Wish you were here

Josh Green, Executive Creative Director at House 337’s sports practice, looks back at what might have been if brands had embraced the Women’s World Cup

Josh Green

Executive Creative Director House 337


The dust has settled after the thrilling 2023 Women's World Cup, but the question of missed opportunities still hovers in the air like Lina Hurtig's penalty that sent the USWNT home.

As previously discussed, FIFA's approach of imposing the men’s commercial model onto the women’s game has severely limited the potential of the 2023 World Cup from serving as the transformative commercial catalyst that women’s football rightfully deserves.

Reflecting on this, we delve into a few 'what could have been?' scenarios. Let's explore five brands that could have emerged as game-changers, had FIFA embraced a more inclusive sponsorship model and made tournament IP accessible to more brands.

Women’s football is inarguably the most inclusive sport.

Josh Green, Executive Creative Director at House 337

1. Bumble 

Women’s football is inarguably the most inclusive sport. LGBTQ+ players and fans are disproportionately represented. At least 96 openly out players played in the tournament, which equates to 13% of all players (compared to zero in the Men’s World Cup). Even more, four couples competed against each other - Sam Kerr (Australia) and Kristie Mewis (USA), Ellie Carpenter (Australia) and Danielle van de Donk (Netherlands) and Pernille Harder (Denmark) and Magdelena Eriksson (Sweden). Bumble, the digital platform for dating, mating, and networking, could have harnessed this spirit of inclusivity. Imagine 'Matchday Mate,' a Bumble campaign encouraging connectivity among LGBTQ+ players and fans, with an aim to enrich the World Cup experience and drive inclusivity of sports at large. 

2. Headspace 

Football and abuse, sadly go foot in boot. And, even today, women footballers are subject to a deluge of misogynistic comments on social media. What better way for Headspace to get involved in the tournament than with a global campaign called ‘Report for Your Country.’ A call to action to identify and disavow vile comments on social media - and to play your part in helping your country and its players perform at their best. Report for England, Report for Australia, Report for America. You get it.

Female athletes continue to face unwarranted scrutiny based on their physical appearance.

Josh Green, Executive Creative Director at House 337

3. Dove 

Female athletes continue to face unwarranted scrutiny based on their physical appearance. Dove (who’s parent company Unilever is a sponsor) has been instrumental in challenging beauty standards with its long-running 'Real Beauty' campaign. The brand could have extended this platform into the Women’s World Cup with “Real Beauty FC,” a campaign  spotlighting and celebrating beauty in all of its diverse forms present during the tournament.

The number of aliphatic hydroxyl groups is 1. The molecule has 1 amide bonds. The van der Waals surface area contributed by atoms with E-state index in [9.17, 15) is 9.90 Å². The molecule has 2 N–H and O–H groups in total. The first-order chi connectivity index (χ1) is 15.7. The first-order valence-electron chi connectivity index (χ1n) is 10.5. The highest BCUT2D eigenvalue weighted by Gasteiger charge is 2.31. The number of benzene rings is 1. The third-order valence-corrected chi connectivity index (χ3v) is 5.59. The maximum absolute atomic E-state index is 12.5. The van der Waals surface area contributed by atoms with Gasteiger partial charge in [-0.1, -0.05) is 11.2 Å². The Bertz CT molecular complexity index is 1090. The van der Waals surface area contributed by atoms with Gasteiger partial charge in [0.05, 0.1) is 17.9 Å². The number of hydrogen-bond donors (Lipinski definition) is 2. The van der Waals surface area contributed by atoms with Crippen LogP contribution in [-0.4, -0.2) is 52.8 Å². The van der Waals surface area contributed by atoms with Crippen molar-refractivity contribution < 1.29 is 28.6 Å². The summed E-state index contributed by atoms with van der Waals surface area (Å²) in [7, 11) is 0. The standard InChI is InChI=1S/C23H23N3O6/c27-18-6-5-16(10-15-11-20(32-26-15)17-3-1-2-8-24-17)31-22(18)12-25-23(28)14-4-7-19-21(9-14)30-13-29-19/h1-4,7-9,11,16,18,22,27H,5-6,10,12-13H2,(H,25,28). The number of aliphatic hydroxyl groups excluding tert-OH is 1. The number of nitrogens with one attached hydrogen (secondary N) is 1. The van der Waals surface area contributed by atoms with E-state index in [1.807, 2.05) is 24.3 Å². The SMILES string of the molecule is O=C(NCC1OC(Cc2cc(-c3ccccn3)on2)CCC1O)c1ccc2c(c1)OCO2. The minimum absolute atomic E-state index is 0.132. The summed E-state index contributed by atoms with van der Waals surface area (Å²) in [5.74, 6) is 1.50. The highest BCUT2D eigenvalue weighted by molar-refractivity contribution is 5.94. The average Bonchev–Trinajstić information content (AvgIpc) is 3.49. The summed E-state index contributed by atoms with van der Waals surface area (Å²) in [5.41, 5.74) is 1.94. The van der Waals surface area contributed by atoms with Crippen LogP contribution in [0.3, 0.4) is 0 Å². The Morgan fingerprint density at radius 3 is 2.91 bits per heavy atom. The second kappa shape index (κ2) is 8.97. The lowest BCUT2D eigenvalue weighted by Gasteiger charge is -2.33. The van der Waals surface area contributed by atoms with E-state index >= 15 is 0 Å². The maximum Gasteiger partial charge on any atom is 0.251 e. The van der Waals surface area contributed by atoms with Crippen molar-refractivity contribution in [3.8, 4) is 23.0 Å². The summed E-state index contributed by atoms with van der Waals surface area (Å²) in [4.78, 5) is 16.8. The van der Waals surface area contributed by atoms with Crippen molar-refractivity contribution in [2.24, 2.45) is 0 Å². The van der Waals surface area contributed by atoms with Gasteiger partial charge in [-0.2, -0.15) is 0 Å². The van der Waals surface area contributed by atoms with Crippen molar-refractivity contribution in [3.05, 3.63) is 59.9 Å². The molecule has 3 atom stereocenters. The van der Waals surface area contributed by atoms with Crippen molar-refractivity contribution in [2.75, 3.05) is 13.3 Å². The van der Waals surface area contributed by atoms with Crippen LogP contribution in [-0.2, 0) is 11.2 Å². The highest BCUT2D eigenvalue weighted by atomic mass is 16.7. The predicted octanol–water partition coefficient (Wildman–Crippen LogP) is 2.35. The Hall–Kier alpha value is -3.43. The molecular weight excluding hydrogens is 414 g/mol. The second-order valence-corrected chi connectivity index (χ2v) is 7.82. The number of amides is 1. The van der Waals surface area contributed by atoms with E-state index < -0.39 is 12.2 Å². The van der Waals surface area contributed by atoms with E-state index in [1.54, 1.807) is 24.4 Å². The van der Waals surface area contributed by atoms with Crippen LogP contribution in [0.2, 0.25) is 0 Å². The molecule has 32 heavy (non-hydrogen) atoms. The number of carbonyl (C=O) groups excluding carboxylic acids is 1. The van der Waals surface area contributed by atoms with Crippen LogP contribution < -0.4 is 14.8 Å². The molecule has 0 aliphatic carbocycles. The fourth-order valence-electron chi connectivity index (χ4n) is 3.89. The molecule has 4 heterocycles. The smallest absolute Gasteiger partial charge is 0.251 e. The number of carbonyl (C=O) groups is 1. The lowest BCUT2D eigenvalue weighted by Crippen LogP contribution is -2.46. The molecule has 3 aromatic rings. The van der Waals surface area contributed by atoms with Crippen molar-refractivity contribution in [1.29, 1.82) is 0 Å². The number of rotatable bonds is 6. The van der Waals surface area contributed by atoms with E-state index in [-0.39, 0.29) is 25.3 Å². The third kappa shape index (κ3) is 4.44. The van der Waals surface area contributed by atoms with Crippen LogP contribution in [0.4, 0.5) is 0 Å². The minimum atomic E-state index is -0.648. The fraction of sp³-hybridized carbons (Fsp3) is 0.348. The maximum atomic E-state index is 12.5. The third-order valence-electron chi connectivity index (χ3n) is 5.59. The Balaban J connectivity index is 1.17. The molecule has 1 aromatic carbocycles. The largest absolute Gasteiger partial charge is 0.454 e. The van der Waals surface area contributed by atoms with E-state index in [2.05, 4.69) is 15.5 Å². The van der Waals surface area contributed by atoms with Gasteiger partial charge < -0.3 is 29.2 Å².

4. P&G 

Outdated stereotypes regarding professional athletes and parenthood persist. Athletes should never have to choose between their passion and parenthood. P&G could have repurposed their iconic "Thank You Mum" Olympics campaign for the World Cup, featuring the children of player-parents expressing gratitude and deriving inspiration from their mothers. America's 23-woman squad featuring three mums, Crystal Dunn, Julie Ertz and Alex Morgan - would’ve been a great place to start. 

5. Paddy Power 

How does the mischievous lot at Paddy Power (full admission: a former client) turn punters of the men’s game into punters of the women’s? By showing that women’s football is just football minus the nonsense. Imagine a cheeky campaign called “Football Without the Bollocks.” Women’s World Cup - it’s basically the men’s game without the diving, time-wasting, swearing, pre-planned celebrations and hooliganism. How good?

Guest Author

Josh Green

Executive Creative Director House 337


Josh was most recently ECD of Octagon and sister agency FRUKT, leading the agency’s creative output and a department of 32 across six European offices. Boston-born and now based in London, Josh has consistently created work that sits at the heart of culture, for brands such as Foot Locker, Jägermeister, Chivas Regal, Expedia, PlayStation, Cisco, AXE, and Liverpool FC. He was the author of Paddy Power’s headline-grabbing “Save our Shirt” campaign. Josh has been featured by the BBC, the Guardian, the Sun and the Daily Mail, and his work has been recognised by British Arrows, the Marketing Society, Creative Circle, Drum Awards, BT Sports Industry Awards, Clios, and Contagious.

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